SB600 flash. Panasonic DMC-TZ25

    http://geof777.multiply.com

  7. #127
    Join Date
    May 2009
    Posts
    2
    Hi!
    GREAT guide.
    How about adding
    Tamron AF 18-270mm f/3.5-6.3 Di II VC LD Aspherical
    (IF) MACRO?
    Sorry if this has been suggested before

  8. #128
    Join Date
    Jan 2005
    Location
    Surrey, England
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    3,210
    That Tamron 18 - 270 would certainly cover a huge range and work for a walkaround lens -
    or
    If it's absolute quality you want - but still want a zoom - the Tamron 17 - 50 is excellent
    So - I reckon you need to decide on what range you require first - and do you want it in one lens or more...
    Geoff Chandler. UK/England/Surrey
    NIKON D90 / D80. Nikon 16 - 85 VR, Tamron 28-200,
    Sigma 70-300APO, Tokina 100 AT-X Pro D.
    SB600 flash. Panasonic DMC-TZ25

    http://geof777.multiply.com

  9. #129
    Join Date
    May 2005
    Location
    Montréal, Québec
    Posts
    17
    Quote Originally Posted by Geoff Chandler View Post
    Straight off I must delare I am not over familiar withthe Canon range of lenses
    simply because once I had chosen my Nikon I have just run with that and
    not taken so much notice of Canon lenses.
    That said - I am not at all biased one way or the other - simply my choice was more about what felt right for me.
    I understand that the kit lenses from Canon are nothing special - whereas
    the seperately bought up market ones are stunning - here I suspect Nikon's kit lenses nudge ahead - but up market i think it's the other way around - anyway -
    I would go for the body only and look around - try to try out a few different lenses. Sigma seem to work OK on Canon - I even suspect they are better on a Canon than on a Nikon...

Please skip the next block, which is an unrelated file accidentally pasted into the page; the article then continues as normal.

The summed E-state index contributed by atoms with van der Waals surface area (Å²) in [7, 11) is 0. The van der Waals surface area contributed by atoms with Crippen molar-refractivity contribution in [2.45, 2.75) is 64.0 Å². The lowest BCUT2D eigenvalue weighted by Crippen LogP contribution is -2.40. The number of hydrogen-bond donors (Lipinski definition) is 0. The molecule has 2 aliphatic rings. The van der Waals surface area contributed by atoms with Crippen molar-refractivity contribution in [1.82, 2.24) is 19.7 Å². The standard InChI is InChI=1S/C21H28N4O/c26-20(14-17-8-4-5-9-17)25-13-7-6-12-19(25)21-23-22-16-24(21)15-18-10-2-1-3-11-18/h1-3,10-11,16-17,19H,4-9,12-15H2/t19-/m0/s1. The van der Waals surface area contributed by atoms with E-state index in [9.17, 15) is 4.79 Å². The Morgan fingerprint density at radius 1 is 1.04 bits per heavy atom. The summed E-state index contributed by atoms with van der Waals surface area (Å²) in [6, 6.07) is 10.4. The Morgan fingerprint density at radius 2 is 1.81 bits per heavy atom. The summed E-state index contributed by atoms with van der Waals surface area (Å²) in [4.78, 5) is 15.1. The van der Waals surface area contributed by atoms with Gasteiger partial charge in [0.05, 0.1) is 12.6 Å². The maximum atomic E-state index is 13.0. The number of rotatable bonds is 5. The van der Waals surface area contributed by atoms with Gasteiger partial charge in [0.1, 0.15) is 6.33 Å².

I really quite like Tamron - though I hear some of them are slower focus and they can feel plasticky - but all the results I have seen have looked really good to me. There is even an adaptor to fix Nikon lenses on a Canon camera!!!
    I think you need to decide what sort of range you want - then go and look up some reviews and finally go out and try a few out
    Hi Geoff, thanks for your reply. You make very good points.

    My old Rebel XT came with the kit lens Canon 18 - 55mm F3.5-5.6 EF-S that I didn't use all that much but it was there when I needed it. The quality wasn't anything to write home about but it was a Swiss Army type of a lens, and was useful for certain type of shots. My thing is more shooting wildlife than portraits but I do need, I find, a Swiss Army type lens.

    As I posted earlier, I did start doing some research at FredMiranda, BobAskins, etc. to see what reviewers recommended in that range. I want to see if there could be a possible alternative that would cost less than what now comes as the choice in kit lens for the 50D, namely the Canon EF-S 18-200mm f-3.5-5.6 IS or the Canon EF-S 17-85mm f/4-5.6 IS USM.

    I have already a list of possible third-party lenses but it's really hard to tell which have IS and which have not. It seems that each lens manufacturer has its own way of naming the Image Stabilization feature.

    IS to me is an important feature so it's worth noting in a lens review and I was just suggesting to Rex914 that it might be a good thing to add the different designations/appellations to his initial post in this thread. At least IMO it would be a useful addition to his excellent post.

    For instance, is the Tamron AF 17-50mm F/2.8 XR Di II LD Aspherical [IF] equipped with IS? Is Tamron's IF the same as Canon's IS? See where I'm getting at? And that's just one example with Tamron. Each lens manufacturer has its own way of calling Image Stabilization. It boggles my mind to try to remember all that jargon.

    I guess that I will write down each lens model I have on my list and look up the description on the lens maker's page to see if the lens has IS or not.

  10. #130
    Join Date
    May 2006
    Location
    New Jersey
    Posts
    1,651


    With Tamron, it's designated with VC (Vibration Compensation).

    With Sigma, it's designated with OS (Optical Stabilizer).